ENGLISH EDITION : Barbeito – Madeira, revisited
27/02/2018 - Once the plane has landed (on one of the most dangerous airstrips in the world, squeezed between the ocean and the mountains), the visitor can relax : he or she will be able to enjoy this magnificent island… and its wines.
Some 350 miles West of Morocco, and 600 miles South-West of Lisbon, Madeira benefits from a sub-tropical climate with many microclimates. Those are created by a rugged terrain going up from sea level to peaks ranging from 4,000 to 5,000 ft. Therefore, viticulture must adapt to various altitudes. And it is one of the few places in the world where vineyards are near banana plantations!
The vineyard of a volcanic island
The landscapes of Madeira are truly beautiful. No wonder that so many painters came here to paint them, including Sir Winston Churchill (in 1949). Impressive slopes, a luxurious vegetation, the mosaic of tiny plots of land sculpting entire hills, contrast with the Atlantic Ocean, so blue in fine weather, so ominous in stormy weather. The 480 ha (1,190 acre) vineyard is spread out in micro-plots of land (0.2 acre in average), belonging to some 1,600 small land owners. They are more gardeners than winegrowers – and none of them produce wine. This is the job of the producers/shippers, who buy the grapes from the growers. There are only 6 of them, including Vinhos Barbeito.
Vines grow on basaltic soils between 600 and 2,100 ft high.
At the lowest level, and near the Southern coast, the Malvasia (44ha/109 acres) will provide the grapes with the most sugar ;
On the highest terraces, mostly in the North, the Sercial (18ha), a cousin of the Riesling grape, will be used for the driest wines.
In between, Verdelho (46ha), a cousin of Pedro Ximénez will be used for the medium dry and Boal (28ha), for the medium sweet wines.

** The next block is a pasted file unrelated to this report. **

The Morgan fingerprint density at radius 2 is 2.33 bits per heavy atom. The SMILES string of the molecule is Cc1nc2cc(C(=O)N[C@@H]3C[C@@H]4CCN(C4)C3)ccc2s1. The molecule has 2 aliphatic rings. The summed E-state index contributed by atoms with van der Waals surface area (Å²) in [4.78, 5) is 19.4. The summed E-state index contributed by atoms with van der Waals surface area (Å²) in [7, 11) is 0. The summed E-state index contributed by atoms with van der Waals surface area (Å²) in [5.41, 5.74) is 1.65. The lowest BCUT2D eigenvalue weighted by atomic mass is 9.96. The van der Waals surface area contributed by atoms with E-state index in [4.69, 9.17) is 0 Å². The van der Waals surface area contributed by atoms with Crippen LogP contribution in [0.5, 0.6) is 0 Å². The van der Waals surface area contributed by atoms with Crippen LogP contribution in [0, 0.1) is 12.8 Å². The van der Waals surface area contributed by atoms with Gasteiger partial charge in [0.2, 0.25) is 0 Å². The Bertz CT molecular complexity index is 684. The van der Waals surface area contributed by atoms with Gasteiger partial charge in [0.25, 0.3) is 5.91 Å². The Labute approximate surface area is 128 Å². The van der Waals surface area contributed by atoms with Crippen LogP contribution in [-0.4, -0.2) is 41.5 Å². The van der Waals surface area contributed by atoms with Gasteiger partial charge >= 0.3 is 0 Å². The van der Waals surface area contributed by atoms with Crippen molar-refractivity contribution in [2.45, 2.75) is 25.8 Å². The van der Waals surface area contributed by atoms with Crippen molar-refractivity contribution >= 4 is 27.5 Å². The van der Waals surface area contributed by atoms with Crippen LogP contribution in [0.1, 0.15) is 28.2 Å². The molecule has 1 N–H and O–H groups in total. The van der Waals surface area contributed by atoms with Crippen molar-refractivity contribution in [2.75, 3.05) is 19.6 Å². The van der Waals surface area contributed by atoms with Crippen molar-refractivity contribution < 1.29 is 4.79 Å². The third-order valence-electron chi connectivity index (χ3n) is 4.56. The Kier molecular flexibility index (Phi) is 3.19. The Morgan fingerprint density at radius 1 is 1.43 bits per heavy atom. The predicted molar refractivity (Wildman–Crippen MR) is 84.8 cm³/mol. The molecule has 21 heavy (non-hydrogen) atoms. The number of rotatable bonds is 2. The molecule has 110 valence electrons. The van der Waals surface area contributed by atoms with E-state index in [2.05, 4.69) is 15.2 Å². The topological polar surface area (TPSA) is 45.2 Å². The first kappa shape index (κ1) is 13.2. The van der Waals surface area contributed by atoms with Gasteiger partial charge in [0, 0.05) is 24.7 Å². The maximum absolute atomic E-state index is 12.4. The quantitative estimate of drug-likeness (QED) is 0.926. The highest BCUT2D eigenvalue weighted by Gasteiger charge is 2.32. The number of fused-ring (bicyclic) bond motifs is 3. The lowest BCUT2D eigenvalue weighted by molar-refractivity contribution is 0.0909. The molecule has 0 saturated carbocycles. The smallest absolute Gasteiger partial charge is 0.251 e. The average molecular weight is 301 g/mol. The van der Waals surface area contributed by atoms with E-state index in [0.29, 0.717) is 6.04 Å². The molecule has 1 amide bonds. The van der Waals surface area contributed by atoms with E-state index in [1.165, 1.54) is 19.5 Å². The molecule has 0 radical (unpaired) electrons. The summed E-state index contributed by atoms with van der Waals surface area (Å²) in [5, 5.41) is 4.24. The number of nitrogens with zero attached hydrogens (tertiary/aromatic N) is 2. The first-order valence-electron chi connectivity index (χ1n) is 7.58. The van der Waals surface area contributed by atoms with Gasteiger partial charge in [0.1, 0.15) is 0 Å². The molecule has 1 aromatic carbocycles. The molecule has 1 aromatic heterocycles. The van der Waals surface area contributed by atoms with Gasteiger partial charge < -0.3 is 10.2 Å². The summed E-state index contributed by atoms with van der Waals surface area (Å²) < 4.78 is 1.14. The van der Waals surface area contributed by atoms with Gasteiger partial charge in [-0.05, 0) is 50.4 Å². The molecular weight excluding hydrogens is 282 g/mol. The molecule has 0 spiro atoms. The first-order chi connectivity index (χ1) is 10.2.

All grouped together, these four grapes – often called «noble grapes» only represent 136 ha, or one third of the total planted area. The rest is occupied by the Tinta Negra Mole (60% of the total). This crossing between Grenache and Pinot Noir, is often used to make the infamous “cooking madeira” or added rather anonymously to noble grapes. No wonder its reputation is quite poor. However…
This company is the youngest of the Madeira shippers – it was created in 1946. But the real change – a change that would impact the whole of the Madeira production – came much later.
In 1991, Ricardo Diogo Freitas, grandson of the founder, joined the company. In a few years, he proved to be a genuine innovator, giving the wines a totally new dimension.
On the one hand, he put the emphasis on freshness, getting away from the traditional oxidative style of Madeira.
On the other hand, he has shown that Tinta Negra has a real potential in terms of fruit and acidity, provided that the yields are not excessive and that the evaporation rate is reduced during the ageing in wood cask (the canteiro method, instead of the estufagem method, used for “cooking-Madeiras”. Which is made possible by reducing the exposure to heat during the hotter season.
Thanks to all these efforts, in 2015, the Madeira appellation decided that the mention Tinta Negra could now appear on the labels – it is thus now considered as a noble grape in its own right.
Of course, Ricardo does not add any caramel to his wines, although it has long been a common practice in Madeira.
The Madeira Collection
This part of the range illustrates perfectly Ricardo’s innovative efforts. The five blends also represent the 5 different styles of Madeira on the market.
The Madeira Collection 2 (Dry)
Dried almonds and gingerbread on the nose, super-lively and crisp on the palate, with aromas of Mirabelle plum and toffee. Remarkably elegant in spite of the 19° of alcohol. Very fresh and pure finish. Ricardo has added a little Verdelho and Sercial to the Tinta Negra. Like the four wines following, this wine was 10 years-old when bottled (in 2006).